The cup cake, the donut and the cronut have all received acclaim, some deserved and some less so (I’m looking at you, sickly sweet miniature cake) and yet, the almond croissant continues to go underappreciated. Until a few weeks ago, I believed myself to be the only almond croissant champion in, well – all of England – and then like a storm on a sweltering hot summer’s day, a deluge of enthusiasm rained down, restoring my faith in the nation’s zest for excellent viennoiserie.
I haven’t always been a fan of the nutty croissant. Having made the grave mistake of eating a supermarket almond croissant - a chunk of soggy pastry filled with a potent almond essence drenched filling, almond croissants were dead to me – I wasn’t letting one of those near my mouth again. And yet, one rainy morning after an early morning London Fashion Week show at Somerset House, I found myself faced with an almond croissant.
There are those who’ll proudly declare their fashion week diet consists of nothing but air and Vitamin Water, but naturally rebellious, I was going to eat breakfast and enjoy it. It was nearly midday as I looked across the counter at my then local coffee shop, Notes, to discover my only breakfast options to be an almond croissant or – an almond croissant. “It’s really good,” said the barista as I gazed dubiously at the offensive pastry. “I don’t eat almond croissants,” I answered dully.
“You’ll like this one.”
“I don’t think so.”
“Go on, try it – I promise you’ll like it.”
“Okay, we’ll see,” I was rather hungry after this uninspiring exchange and grudgingly acquiesced.
Crunchy almonds came first, followed by layers of flakey buttery pastry and finally the sweet nutty flavour of the almond filling – this was an almond croissant quite unlike the one that had offended so very long ago, this pastry was perfection indeed. And there began my quest for equally delectable or even more delicious almond croissants.
Image courtesy of Aubaine
I dedicate this list of gorgeous almond croissants to all lovers of this nutty, honeyed, buttery viennoiserie and to those who have faltered in their journey to find a good almond croissant.
Café Colbert 50-52 SLOANE SQUARE, CHELSEA, SW1W 8AX +44 (0)20 7730 2804 http://www.colbertchelsea.com
The sister restaurant of the Wolsey and the Delauney is a favourite breakfast haunt. I love to sit at the bar, whilst enjoying a rich espresso and watching the elite of the area trickle in and out. Colbert’s almond croissant is the perfect combination of super flaky on the outside and buttery soft layers of pastry on the inside. At its centre lies a unique crunch and sticky sweet fudgy filling, one that tastes curiously like dulce de leche. Delicious.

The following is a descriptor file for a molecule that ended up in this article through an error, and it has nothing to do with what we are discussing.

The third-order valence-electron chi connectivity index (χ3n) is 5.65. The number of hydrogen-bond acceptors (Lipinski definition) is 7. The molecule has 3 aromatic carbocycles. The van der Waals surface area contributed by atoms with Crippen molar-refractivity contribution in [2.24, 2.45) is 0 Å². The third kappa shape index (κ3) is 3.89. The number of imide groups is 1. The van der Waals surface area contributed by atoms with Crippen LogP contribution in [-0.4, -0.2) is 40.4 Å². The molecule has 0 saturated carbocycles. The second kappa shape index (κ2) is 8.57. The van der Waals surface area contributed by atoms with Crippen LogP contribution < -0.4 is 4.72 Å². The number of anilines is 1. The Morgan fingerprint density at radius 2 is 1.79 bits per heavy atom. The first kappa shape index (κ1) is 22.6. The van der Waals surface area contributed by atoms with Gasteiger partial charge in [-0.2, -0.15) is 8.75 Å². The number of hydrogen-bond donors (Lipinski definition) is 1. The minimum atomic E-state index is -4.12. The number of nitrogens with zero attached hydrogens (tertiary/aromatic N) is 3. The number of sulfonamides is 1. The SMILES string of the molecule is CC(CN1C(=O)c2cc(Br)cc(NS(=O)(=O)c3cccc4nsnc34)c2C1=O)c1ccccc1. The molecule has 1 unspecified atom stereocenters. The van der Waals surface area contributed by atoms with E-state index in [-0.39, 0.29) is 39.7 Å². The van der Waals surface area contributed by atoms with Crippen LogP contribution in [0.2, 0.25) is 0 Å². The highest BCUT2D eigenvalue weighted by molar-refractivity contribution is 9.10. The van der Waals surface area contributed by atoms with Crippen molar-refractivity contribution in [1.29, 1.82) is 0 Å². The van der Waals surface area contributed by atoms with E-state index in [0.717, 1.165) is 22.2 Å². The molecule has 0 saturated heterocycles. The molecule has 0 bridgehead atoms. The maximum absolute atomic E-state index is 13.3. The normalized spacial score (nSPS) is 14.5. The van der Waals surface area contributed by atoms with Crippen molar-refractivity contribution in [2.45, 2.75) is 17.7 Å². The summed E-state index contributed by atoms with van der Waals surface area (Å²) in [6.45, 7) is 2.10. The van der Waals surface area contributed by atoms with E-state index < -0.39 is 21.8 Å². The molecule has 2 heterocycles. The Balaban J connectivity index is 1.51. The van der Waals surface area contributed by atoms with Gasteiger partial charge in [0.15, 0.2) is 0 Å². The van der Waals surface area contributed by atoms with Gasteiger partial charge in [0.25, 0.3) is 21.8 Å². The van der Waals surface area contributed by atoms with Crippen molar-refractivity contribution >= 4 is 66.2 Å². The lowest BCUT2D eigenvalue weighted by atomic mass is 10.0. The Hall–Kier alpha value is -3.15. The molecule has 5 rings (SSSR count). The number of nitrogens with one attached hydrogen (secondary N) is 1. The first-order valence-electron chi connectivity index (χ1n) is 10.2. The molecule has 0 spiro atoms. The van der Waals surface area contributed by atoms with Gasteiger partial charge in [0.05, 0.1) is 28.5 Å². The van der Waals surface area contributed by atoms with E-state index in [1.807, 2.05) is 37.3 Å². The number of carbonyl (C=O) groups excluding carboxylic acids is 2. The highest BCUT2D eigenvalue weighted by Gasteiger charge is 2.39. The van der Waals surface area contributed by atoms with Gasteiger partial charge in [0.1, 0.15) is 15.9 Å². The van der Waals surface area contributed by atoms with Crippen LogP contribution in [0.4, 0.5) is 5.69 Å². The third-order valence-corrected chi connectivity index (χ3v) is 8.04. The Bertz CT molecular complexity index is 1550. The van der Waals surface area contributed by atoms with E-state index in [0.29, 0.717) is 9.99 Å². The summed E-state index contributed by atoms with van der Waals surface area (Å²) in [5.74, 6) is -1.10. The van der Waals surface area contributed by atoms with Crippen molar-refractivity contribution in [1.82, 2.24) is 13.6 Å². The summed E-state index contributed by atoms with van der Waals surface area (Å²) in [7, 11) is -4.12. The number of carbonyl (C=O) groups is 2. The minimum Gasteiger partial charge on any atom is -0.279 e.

Aubaine (various locations) +44 (0)20 7052 0100 http://www.aubaine.co.uk
The Brompton Cross branch straddles the swanky neighbourhoods of South Kensington and Knightsbridge and though the décor is faux French rustique, the clientele is indubitably polished. The bakery boasts an abundance of freshly baked breads and pastries and judging by the quality of their almond croissant, worth trying. Though Aubaine’s almond croissant looks decidedly croissant like, it’s so much more, literally. Inside are layers of sweet buttery pastry that has a fluffier texture than one might expect and a liberal mass of nutty, crunchy, cakey almond filling permeates within. A truly extravagant and indulgent breakfast pastry – best shared between two.
Cocomaya (various locations) http://www.cocomaya.co.uk 0203 667 1390
For ultimate indulgence, Cocomaya reigns supreme. The brainchild of Agent Provocateur co-founder Serena Rees, accessories designer Walid al Damirji and Joel Bernstein formerly of Liberty London, the stores are a vision of style and lavish design, decorated with beautiful breads and pastries and creative artisanal chocolates. As expected, Cocomaya’s almond croissant offering is perfectly shaped, perfectly baked and tastes delicious. The toasted almonds have a satisfying crunch and the pastry is perfectly crisp and flaky with the intoxicating taste of fine butter proudly pronounced. The slightly crunchy almond filling is sweeter than I prefer, but my fellow tasters declare it perfection.
Balthazar 4-6 RUSSELL STREET LONDON WC2B 5HZ +44 (0)20 3301 1155 http://balthazarlondon.com
Synonymous with French sophistication and perfection, this New York implant in Covent Garden will transport you to a Hollywood vision of a 20s art deco French brasserie. If Balthazar is one of your favourite NY restaurants, you’ll not be disappointed – the interior is almost identical to its SoHo counterpart. The Balthazar croissant is unelaborate in comparison to other favourites, but still rather good. The pastry is rich and buttery, decorated with toasted almonds and a smooth almond paste resides inside. The portion is just right and it isn’t overly sweet. Goldilocks would be pleased.
Gail’s Bakery (various locations) T +44 (0)207 625 0060 http://gailsbread.co.uk
Leaders in sourdough bread baking and purveyors of the finest Valrhona chocolate brownies, its to be expected that Gail’s viennoiserie too, is impressive and the London based chain does not disappoint. Toasted almonds liberally cover the top and the pastry is as it should be, flaky on the outside, with soft distinct layers on the inside. The filling is the real winner here, though; chunky almond pieces smothered in a gorgeous almond paste. I believe the chocolate almond version is to die for – I cannot say for certain as they’re always sold out…
Notes (various locations) +44 (0)20 7240 0424 http://www.notes-uk.squarespace.com
And of course, the almond croissant that started it all. Notes, which I remember to have started out as Notes, Music and Coffee has two London branches: one on St Martins Lane and the other on Wellington Street – both in my old beloved neighbourhood of Covent Garden. Worth visiting and not just for the almond croissants!